4. Perfection is impossible and if you seek this in your work and life, it’s likely you are very frustrated. Let that desire go and learn to be happy with excellence over perfection.

5. If you think you’re really awesome and seriously deserve more money, more responsibility, more of anything and are ready to drop the knowledge on your supervisor or boss, you may want to check this story out to see if your spinning in the right direction.

6. Technology makes it so easy to get answers so quickly, it’s hard to wait around for things to happen. We like instant gratification. Yet, that is another reason procrastination is a problem for some of us, but every person has a different way/reason for procrastinating. Learn what’s up with that.

7. Making choices can be a challenge for some of us (me included) who worry we are making the wrong choice. If you’ve ever struggled with decision making, you know it can be paralyzing and then you either make no decision or choose the safest option. What we have here is the Ambiguity Effect and it can be a real time suck. Kick ambiguity to the curb.

8. If you are having trouble interacting with colleagues or wondering why you don’t hear back from contacts it could be you are creeping folks out unintentionally (we hope). Here’s how to #belesscreepy.

9. In the social media era building your brand and marketing are critical, yet, if you’re posting to the usual suspects and seeing very little engagement, you’ve got a problem. Wharton Business School even did a study on how to fix the situation and be more shareable.

10. Every time you do a presentation that one co-worker butts in and calls you out. Dang. If you aren’t earning respect on the job, you will be limited in your ability to get to the next level. Respect is critical to any leadership position, as well as to making a difference in any role you may have within an organization, but actions can be misconstrued. There are ways to take what may be negative situations and use them to your advantage, building mutual respect.

You have the tools you need, now get out there, work hard, play hard and make sh*t happen. Oh, and remember, growth requires continual reflection and action, but you got this.

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Opinion Editorials

Why soft skills are even more essential in online era

(OPINION / EDITORIAL) Since many of us aren’t seeing our co-workers in person these days, our soft skills are even more important in the online working space.

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Skype video chat with person writing in notebook. Soft skills are critical online.

When did we start thinking of “soft” as bad? I mean, we’ve got soft serve (excellent), softball (good exercise), fabric soft-ener (another industry I’m enjoying killing as a millennial). And we’ve got soft skills.

Or at least… I hope we do.

The shift to non-optional remote working has been difficult for a lot of us, especially for everyone who forgets to press mute before making sure the kids behave. But it’ll take more than being hot-mic savvy to make it through the foreseeable future. Brush up on these soft skills while we’re waiting on a vaccine, and it’ll make the coming months (years?) much easier.

1. Tone mastery

Do you know the difference between “Hey, Brenda, can we have a 1:1 at 12:30pm to go over the laser-equipped yoga pants presentation details?” and “Brenda, we need to talk…”?

If not, you might not have a great grasp on how to say with your typey-words what you can no longer say with your facial expressions. You don’t need to throw an emoji or exclamation point into every sentence to get your points across, but you do have the power to keep your coworkers’ heart rates in a safe range by explaining what exactly you need from them in your initial messages.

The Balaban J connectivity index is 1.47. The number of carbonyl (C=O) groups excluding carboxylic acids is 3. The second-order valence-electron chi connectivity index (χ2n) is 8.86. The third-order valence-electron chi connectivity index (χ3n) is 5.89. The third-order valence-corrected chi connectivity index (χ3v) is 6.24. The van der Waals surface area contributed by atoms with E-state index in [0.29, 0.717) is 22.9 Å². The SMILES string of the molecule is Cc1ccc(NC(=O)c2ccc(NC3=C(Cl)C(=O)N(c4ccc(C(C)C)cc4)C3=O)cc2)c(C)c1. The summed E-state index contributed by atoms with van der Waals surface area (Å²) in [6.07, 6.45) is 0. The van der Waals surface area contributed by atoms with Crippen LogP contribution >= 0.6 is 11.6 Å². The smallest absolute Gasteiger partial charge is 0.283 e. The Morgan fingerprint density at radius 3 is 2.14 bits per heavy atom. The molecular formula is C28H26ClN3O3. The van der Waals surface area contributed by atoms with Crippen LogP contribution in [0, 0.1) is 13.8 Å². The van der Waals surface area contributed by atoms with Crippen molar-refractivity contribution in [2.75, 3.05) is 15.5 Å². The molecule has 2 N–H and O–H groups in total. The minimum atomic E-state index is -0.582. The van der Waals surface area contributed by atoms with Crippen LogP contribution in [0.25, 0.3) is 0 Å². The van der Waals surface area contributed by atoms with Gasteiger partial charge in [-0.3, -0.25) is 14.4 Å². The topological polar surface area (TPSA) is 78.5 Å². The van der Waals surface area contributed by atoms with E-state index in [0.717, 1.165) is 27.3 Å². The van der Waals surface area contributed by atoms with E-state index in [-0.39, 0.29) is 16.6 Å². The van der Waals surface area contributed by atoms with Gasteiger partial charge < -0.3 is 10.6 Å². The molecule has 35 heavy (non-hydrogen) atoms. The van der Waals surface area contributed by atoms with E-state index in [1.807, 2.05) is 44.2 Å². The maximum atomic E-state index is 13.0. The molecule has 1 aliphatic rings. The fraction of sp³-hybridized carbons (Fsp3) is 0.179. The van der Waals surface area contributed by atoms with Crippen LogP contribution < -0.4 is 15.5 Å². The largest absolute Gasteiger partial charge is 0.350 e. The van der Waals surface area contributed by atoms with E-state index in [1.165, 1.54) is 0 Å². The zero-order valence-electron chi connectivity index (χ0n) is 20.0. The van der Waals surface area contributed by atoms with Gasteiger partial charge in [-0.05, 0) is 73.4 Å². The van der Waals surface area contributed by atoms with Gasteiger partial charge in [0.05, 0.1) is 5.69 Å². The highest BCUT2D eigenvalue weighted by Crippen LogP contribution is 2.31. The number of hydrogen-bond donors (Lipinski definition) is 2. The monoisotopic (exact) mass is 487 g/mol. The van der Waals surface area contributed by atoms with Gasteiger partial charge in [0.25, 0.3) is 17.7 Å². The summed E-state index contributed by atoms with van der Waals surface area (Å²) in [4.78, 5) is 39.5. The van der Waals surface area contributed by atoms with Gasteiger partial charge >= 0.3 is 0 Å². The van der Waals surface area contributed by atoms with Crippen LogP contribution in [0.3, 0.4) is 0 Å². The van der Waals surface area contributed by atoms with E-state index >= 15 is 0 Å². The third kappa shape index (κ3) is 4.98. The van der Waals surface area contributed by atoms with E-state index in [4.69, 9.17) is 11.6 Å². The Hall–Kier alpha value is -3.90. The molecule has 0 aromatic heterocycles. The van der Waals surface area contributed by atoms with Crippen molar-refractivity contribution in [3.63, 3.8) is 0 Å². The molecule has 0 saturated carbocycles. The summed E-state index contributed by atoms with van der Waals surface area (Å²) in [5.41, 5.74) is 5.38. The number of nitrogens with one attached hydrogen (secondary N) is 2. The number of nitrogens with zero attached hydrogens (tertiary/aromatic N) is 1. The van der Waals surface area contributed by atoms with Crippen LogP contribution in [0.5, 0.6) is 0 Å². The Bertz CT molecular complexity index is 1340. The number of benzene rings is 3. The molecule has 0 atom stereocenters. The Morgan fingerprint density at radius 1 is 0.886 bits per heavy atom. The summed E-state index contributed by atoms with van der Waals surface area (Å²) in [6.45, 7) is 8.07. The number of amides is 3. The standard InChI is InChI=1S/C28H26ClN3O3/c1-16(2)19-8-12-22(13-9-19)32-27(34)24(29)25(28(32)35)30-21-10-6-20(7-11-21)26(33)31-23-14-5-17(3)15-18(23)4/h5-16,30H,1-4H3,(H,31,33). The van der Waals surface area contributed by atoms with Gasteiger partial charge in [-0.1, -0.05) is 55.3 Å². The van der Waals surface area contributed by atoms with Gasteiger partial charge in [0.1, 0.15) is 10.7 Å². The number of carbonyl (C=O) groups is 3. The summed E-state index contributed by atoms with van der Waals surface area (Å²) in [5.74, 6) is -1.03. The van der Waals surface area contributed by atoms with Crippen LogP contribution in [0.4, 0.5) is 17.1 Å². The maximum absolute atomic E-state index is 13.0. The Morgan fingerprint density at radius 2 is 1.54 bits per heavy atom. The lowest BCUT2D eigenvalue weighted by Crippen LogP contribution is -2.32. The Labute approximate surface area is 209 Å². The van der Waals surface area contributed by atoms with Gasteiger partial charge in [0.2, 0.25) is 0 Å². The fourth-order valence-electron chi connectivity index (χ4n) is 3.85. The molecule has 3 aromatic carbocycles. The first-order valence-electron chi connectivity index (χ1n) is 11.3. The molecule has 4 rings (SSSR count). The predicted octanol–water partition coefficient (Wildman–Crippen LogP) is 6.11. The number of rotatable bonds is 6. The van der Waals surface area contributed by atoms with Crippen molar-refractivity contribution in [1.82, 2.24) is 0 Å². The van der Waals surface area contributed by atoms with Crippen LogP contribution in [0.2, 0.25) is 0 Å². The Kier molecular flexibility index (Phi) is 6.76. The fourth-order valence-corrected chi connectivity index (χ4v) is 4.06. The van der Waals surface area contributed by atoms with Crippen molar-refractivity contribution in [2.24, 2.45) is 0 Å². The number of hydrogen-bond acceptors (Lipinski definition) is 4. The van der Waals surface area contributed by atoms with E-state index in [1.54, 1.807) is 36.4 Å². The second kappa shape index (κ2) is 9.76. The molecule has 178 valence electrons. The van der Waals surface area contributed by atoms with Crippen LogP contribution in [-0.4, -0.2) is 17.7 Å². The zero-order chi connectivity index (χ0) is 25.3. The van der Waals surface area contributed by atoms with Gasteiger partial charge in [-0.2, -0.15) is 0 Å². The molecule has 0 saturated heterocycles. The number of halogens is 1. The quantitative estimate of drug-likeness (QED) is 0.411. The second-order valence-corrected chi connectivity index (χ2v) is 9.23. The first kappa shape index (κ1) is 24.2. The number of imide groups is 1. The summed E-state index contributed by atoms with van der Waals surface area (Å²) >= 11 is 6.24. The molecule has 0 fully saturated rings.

Use that power wisely.

2. Checking in

There’s no water cooler talk if there’s no water cooler, right?

Making and maintaining connections is more important now than ever, natural introversion be damned. You wanna be a star, don’tcha? Keep up relationships with public shoutouts, inquiries, and reaction images, and you’ll keep up morale while maintaining and boosting your potential for growth in the company.

Even if you’re not a small-talk kind of person, just a drop in for updates, meeting minutes, or sharing a relevant article via appropriate chatrooms and DMs can help hone your soft skills.

“Karen, this MLM article reminded me of your anti-Scentsy tangent you forgot we could all hear, maybe send this to your pushy ex-friend.”

“Hey, Ravindra, how’s the new laptop working out? All good? No ‘Kill all Humans’ protocols like the last one?”

Simple blips like this can add up like couch change. If you’re an admin, make a general chats section, and work in enough time in meetings to allow everyone to have a bit of a chat before getting down to business.

3. Make yourself available

This was important before the pandemic, honestly, but it bears repeating now, especially for everyone in a leadership position. If you’re not making time for check-ins, constantly cancelling meetings, or just generally enjoying being gone when people need you…figure out a way to not. Delegate what you can, bring on a VA, shorten that vacation, whatever you have to do. Everyone’s struggling, and being captain means your crew is looking to you. Don’t let the general air of desperation lull you into thinking a metaphorical keelhauling is out of the question—that extra power still comes with extra responsibility.

Keep yourself from double-bookings, cancellations, and absences as much as possible, and things will continue to improve internally… Even if they don’t in the outside world.

Aesop had a fable about an oak tree and a little river reed. When a storm came, the hardened oak tree fell and died, while the flexible reed bent with the wind and lived. We’re in the storm now, and everyone’s doing their best not to break. Keep yourself rooted friends, but the moral here is to soften up.